That’s right! In one of Australia’s most disadvantaged urban areas, a teacher (Kieran Nolan, a former network engineer) is the driving force behind Wooranna Park’s grade school students now learning the basics of blockchain technology. As an agent of change, Kieran is bringing about a vital digital revolution in the way that education mechanisms are viewed and approached.

What the heck is Blockchain anyway?

 Blockchain may be this century’s most significant innovation yet. A blockchain is simply a distributed database everyone can access. It maintains a list of ordered records, called blocks. Each block has a timestamp and a link to a previous block.

While the foundational blockchain technology of a secure public ledger for financial transactions like Bitcoin, it is now being implemented across varying sectors such as healthcare, manufacturing and even education. Let us try to visualize the future here for a second – imagine having your printer order cartridges for itself online on Amazon when it runs low on ink, or having your medical records available online from the diagnostic centre for your doctor to be able to view, or have your school transcripts and standardized test scores available online for potential Universities or employers to refer to when considering your candidature. This is what the blockchain technology can do for us!

Why teach kids Blockchain?

Because simple numeracy and literacy skills won’t get someone a job in the future! It really is that simple. The way that the world is evolving, there are tons of jobs available for people in the future. But these jobs are available for people who are specifically skilled for these jobs of the future. According to PwC, the number one issue facing the blockchain industry today is a lack of talent. An experienced blockchain developer can command $220,000 a year but there is just not enough of them.

Besides employment, blockchain will be an integral part of our daily lives and while it will be a huge transformation for us, it will be what our kids grow up with. The kids of today will open their first ‘financial’ account through a web3.0 interface as opposed to a bank account, sharing their data through tokenised access nodes, having their identity systems made universally accessible and travelling globally through an open cryptocurrency ecosystem, this new generation will be one’s to drive us into a much more decentralised future.

So in short, we need to get them ready and fast!

 Blockchain is impacting education in several ways already. This is not some 5-10 years down the road technology. Right now in education, you can find evidence of blockchain technology such as:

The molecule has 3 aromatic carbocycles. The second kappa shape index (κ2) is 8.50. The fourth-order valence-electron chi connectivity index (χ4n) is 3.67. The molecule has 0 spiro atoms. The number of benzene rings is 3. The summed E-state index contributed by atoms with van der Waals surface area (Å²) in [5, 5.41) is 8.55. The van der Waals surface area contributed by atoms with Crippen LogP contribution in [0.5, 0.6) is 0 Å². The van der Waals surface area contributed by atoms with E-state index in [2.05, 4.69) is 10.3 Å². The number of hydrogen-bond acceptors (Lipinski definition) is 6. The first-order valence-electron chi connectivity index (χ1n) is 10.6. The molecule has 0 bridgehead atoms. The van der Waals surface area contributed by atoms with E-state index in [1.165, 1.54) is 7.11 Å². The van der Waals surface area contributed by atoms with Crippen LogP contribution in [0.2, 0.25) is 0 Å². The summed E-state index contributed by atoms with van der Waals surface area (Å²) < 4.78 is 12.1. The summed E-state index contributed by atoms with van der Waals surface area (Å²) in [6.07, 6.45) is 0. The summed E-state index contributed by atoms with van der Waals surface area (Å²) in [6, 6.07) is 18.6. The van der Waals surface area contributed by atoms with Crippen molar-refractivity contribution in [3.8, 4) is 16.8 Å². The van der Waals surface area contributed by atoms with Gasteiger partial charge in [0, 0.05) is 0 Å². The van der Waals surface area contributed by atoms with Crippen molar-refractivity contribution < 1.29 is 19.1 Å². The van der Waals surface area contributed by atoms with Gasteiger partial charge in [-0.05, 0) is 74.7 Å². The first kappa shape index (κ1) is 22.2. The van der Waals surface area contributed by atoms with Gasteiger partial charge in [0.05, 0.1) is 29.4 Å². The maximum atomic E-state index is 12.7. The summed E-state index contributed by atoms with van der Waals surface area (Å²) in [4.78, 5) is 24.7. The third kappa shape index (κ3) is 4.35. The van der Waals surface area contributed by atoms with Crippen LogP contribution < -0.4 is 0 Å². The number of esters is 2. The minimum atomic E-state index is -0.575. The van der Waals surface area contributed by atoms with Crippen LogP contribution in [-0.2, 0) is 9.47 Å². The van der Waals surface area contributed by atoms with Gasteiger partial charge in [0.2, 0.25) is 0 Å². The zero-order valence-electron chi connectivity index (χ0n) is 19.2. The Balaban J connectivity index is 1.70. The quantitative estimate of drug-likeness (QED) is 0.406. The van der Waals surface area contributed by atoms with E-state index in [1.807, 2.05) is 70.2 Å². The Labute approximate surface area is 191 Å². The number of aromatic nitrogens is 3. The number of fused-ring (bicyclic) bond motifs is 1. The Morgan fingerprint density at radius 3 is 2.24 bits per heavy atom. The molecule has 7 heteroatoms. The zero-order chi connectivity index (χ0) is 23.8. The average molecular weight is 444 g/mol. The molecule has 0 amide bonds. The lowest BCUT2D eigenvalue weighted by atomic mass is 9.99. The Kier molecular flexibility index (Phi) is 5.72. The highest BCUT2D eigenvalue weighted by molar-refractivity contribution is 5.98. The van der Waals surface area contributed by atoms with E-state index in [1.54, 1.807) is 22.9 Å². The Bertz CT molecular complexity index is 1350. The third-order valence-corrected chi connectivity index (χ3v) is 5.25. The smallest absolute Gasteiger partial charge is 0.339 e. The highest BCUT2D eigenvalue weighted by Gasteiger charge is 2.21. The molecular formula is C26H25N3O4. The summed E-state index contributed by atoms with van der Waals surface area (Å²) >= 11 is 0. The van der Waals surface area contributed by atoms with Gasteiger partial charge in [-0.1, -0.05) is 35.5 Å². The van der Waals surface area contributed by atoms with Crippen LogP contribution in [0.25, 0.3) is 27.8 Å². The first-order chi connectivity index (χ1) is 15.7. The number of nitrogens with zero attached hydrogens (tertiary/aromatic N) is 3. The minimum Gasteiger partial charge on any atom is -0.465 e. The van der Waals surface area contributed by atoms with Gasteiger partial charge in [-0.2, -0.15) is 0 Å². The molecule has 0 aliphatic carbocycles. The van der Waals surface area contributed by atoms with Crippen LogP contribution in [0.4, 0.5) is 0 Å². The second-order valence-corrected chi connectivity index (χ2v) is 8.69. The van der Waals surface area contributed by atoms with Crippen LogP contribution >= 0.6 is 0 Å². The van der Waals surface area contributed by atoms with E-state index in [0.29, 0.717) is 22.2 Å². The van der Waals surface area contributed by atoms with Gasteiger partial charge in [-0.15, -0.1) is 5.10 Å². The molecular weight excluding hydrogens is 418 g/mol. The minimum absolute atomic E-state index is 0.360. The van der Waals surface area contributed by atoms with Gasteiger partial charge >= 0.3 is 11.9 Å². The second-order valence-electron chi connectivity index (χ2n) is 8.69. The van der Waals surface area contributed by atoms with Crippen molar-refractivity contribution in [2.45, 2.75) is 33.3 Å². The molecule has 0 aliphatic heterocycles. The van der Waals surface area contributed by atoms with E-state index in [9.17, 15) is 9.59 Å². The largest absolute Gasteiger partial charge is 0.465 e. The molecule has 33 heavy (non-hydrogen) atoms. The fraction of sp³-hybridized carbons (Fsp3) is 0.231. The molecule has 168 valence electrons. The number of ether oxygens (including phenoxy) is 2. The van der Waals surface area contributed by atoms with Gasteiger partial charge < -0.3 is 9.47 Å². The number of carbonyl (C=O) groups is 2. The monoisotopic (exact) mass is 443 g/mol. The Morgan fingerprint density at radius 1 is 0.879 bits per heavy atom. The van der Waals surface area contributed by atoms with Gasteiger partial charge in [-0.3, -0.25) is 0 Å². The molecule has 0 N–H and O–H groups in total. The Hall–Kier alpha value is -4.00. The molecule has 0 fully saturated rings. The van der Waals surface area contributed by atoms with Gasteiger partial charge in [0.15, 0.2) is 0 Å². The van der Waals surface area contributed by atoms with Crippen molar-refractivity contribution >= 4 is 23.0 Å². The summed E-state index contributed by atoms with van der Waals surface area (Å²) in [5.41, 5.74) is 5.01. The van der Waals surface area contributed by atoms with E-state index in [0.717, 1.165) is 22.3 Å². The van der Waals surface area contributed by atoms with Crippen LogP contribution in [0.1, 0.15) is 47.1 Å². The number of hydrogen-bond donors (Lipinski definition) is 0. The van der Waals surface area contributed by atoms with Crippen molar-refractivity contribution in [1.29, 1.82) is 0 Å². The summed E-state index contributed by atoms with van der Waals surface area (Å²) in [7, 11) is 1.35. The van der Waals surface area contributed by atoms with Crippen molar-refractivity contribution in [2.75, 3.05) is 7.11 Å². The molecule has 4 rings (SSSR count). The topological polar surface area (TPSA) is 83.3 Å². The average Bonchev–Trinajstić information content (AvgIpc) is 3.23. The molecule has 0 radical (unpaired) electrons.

1. Payments via Cryptocurrency: Many Universities accept cryptocurrency as payment for tuition fees.
  2. Certification of degrees : MIT has a pilot program where diplomas are available on an app built on blockchain technology. Graduates can share their credentials with whomever they like to verify diplomas on secured and verifiable distributed ledger technology. Even Sony and IBMhave a shared educational platform to “secure and share” student records such as transcripts, attendance records, and more.
  3. Evidence of Lifelong Learning : Open University has a system called “Open Badges” showing a more detailed picture of a person’s learning experiences throughout their life, like participation, official certification, community involvement and other skills people develop outside of formal credentialing systems.

In fact several top schools have added or are rushing to add classes about Bitcoin and the record-keeping technology a/k/a blockchain.

How do you introduce Bitcoin or Block chain to your child?

Here are some great websites dedicated to teaching the fundamentals of Bitcoin:

And here are the best courses for you to get some basic block chain knowledge:

Coursera- Bitcoin and Cryptocurrency Technologies

Udemy- Blockchain Technology: A Guide To The Blockchain Ecosystem

Khan Academy — Bitcoin : What is it ?

How can schools embrace this new technology?

Schools could explore teaching technology more like art in order to make it more inclusive and individual. Coding does, in fact, have more in common with drawing than accounting by encouraging creativity and thinking beyond the possibilities that are easily visible.

Another approach that schools could adopt is to remove achievement roofs like testing. What if we just said to kids, here are your tools – now, what can you create? How can you use this tool to make your life easier and/or better? How can you improve your school or community?

Teachers need to also embrace shifting curriculums. What you teach today may have “0” value 30 days from now but what we do need is amazing minds who can solve anything. It is important for teachers to remember that we are not teaching children any specific subject or module but rather the best way to learn anything they like!

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